How to Help Your Kids Move Past the Pain of Your Recent Divorce Ways to Embrace the Holidays With Your Kids As a Single Parent

How to Help Your Kids Move Past the Pain of Your Recent Divorce
Ways to Embrace the Holidays With Your Kids As a Single Parent

Photo by Bruno Nascimento on Unsplash

Divorce is never easy to anyone, mutual or not unrequited. As the holidays approach, you can find a little hope as a newly divorced parent. Make the season bright for yourself and your kids by keeping some important ideas in mind.

Find Common Ground

Divorce is the dissolution of marriage by the courts or any other viable means. While the two of you are no longer together, it doesn’t necessarily mean you have to be enemies. In fact, creating some understanding between each other will prove to be very beneficial to the kids and may even lessen the impact of losing the bond you once shared.

Nearly 40 to 50 percent of marriages end in divorce, according to the American Psychological Association. However, remaining friends can help your children to better cope with the separation and shows them what it means to respect others you don’t necessarily agree with. Of course, you don’t have to remain friends right after signing the divorce documents, but time encourages anger, frustration, resentment, sorrow and other depressive feelings to resolve so that you can move on.

Acknowledge Feelings

You may feel confused, as will your children who may not understand the emotional impact of the divorce. As you navigate your thoughts as well as theirs, talk to someone you can trust so that you can productively express your feelings. It isn’t healthy to hold in your feelings, as this can lead to lingering stress and health issues. Instead, confide in a friend, family member or therapist who will help guide you in the right directions.

Your children will have their own set of worries, such as whether mom and dad still love them or if they will have to move back and forth. Quell any fears by letting them know they will always be loved, no matter what. While an older child may have a better understanding, a small child may have difficulty comprehending what is happening. Some children may even act positive about the separation out of relief, while others may display negative emotions. Always listen to your child and encourage open dialogue so that you can answer any questions and put their worries at ease.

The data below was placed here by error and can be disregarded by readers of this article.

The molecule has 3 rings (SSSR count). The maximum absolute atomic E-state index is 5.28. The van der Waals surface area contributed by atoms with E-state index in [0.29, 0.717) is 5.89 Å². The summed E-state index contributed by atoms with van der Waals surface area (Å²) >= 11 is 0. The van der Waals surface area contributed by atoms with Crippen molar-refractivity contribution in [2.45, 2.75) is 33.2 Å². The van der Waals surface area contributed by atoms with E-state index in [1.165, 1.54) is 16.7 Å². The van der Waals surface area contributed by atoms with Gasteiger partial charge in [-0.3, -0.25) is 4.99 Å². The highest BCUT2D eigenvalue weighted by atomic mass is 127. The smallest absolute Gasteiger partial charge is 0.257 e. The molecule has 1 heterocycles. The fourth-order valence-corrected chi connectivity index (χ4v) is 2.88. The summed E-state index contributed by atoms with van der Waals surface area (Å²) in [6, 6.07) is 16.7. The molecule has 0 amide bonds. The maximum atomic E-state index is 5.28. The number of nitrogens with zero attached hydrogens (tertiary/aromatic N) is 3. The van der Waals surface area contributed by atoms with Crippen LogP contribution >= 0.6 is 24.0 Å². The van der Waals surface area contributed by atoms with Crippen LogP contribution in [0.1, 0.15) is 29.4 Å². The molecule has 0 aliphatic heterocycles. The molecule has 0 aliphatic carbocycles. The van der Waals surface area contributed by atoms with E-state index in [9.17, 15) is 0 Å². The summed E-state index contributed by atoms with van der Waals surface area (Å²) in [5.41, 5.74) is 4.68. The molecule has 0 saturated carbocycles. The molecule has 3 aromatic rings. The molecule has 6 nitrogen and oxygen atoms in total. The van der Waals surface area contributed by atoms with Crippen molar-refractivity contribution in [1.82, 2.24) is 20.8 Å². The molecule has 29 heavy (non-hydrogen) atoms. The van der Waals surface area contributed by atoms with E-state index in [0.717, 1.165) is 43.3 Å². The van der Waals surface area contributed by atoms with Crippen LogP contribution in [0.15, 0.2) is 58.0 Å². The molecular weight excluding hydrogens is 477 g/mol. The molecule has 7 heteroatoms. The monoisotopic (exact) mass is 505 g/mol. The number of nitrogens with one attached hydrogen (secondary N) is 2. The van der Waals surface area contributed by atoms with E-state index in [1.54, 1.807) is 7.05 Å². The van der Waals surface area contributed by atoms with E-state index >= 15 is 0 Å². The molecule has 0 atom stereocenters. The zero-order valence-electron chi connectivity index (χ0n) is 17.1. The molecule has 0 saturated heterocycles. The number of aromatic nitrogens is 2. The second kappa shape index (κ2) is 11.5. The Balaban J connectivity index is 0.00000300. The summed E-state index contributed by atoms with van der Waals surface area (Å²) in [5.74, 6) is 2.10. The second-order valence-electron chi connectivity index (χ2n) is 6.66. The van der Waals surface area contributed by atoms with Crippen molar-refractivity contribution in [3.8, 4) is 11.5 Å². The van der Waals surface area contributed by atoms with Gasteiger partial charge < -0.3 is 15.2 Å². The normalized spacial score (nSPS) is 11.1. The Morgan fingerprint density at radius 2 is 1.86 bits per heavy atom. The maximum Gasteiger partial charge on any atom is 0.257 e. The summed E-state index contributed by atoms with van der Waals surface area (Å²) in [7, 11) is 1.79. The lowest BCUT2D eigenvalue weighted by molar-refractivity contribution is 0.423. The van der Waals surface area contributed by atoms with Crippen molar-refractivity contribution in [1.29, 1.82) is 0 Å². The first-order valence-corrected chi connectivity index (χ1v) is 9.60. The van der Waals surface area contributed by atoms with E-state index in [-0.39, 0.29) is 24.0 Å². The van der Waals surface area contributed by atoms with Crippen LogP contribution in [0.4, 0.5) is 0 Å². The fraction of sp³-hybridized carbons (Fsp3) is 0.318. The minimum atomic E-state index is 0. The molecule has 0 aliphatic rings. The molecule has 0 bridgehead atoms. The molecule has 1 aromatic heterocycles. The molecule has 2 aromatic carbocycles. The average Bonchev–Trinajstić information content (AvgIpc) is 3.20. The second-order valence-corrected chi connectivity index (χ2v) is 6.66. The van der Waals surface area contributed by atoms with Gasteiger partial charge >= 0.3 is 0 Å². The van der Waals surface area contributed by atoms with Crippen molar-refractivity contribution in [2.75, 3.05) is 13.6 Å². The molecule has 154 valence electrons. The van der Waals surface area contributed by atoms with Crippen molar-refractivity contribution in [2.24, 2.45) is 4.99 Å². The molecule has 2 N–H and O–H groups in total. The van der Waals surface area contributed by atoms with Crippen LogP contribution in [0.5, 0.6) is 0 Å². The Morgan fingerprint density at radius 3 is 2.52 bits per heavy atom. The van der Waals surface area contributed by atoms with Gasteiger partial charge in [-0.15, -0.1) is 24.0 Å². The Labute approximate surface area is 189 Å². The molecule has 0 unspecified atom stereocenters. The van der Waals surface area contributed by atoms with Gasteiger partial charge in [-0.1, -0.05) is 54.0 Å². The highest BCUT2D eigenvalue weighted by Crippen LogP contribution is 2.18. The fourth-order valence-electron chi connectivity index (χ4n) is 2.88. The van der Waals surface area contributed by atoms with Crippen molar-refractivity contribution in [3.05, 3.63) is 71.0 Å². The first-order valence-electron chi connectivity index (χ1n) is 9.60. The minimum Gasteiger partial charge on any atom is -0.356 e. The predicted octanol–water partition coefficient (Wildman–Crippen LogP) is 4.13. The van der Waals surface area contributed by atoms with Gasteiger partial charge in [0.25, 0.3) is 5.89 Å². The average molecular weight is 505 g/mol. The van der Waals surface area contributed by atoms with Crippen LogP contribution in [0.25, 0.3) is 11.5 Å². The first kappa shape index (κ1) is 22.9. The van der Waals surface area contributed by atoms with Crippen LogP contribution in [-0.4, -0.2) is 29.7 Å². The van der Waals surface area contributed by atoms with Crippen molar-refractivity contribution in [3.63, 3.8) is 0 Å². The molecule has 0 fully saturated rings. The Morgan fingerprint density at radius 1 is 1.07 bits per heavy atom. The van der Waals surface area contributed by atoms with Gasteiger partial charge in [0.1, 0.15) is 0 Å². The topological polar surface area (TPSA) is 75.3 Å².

Moving On

Whenever two people permanently separate from one another, a feeling of loss usually arises. However, many people never take the time to consider how beneficial this can be. For one, your children benefit from not having to witness the both of you fight all the time. Secondly, your children get to see the both of you live a little happier. Divorce doesn’t have to be the end all, be all of your life, as the most important relationship you will ever have is the one with yourself, according to Thrive Global. While feelings of heartache and loneliness are part of the healing process, it’s during this time when you can find yourself and be the best you for your kids.

Whatever your beliefs or religion may be, dive into the holiday season with gladness and create your own set of traditions with your kids as a strengthening tool to find purpose and joy this season. Redfin.com suggests drinking cocoa by a fire, making snow angels, sledding, and watching holiday movie reruns to make the most of the holiday season. Watching classic movies is great for the whole family as your kids can learn the virtues of traditional romance while teaching them the qualities of patience in any situation. Most importantly, love is most important as we enter the holidays. Regardless of the number of gifts under the tree, it will endure, even when all the decorations are put away.

Now that you are newly divorced, there will undoubtedly be worries that may keep you up at night. However, when it comes to your kids, honesty and love are most important, which can benefit you too, as well. Make the season more joyful by incorporating these tips into your holiday planning.

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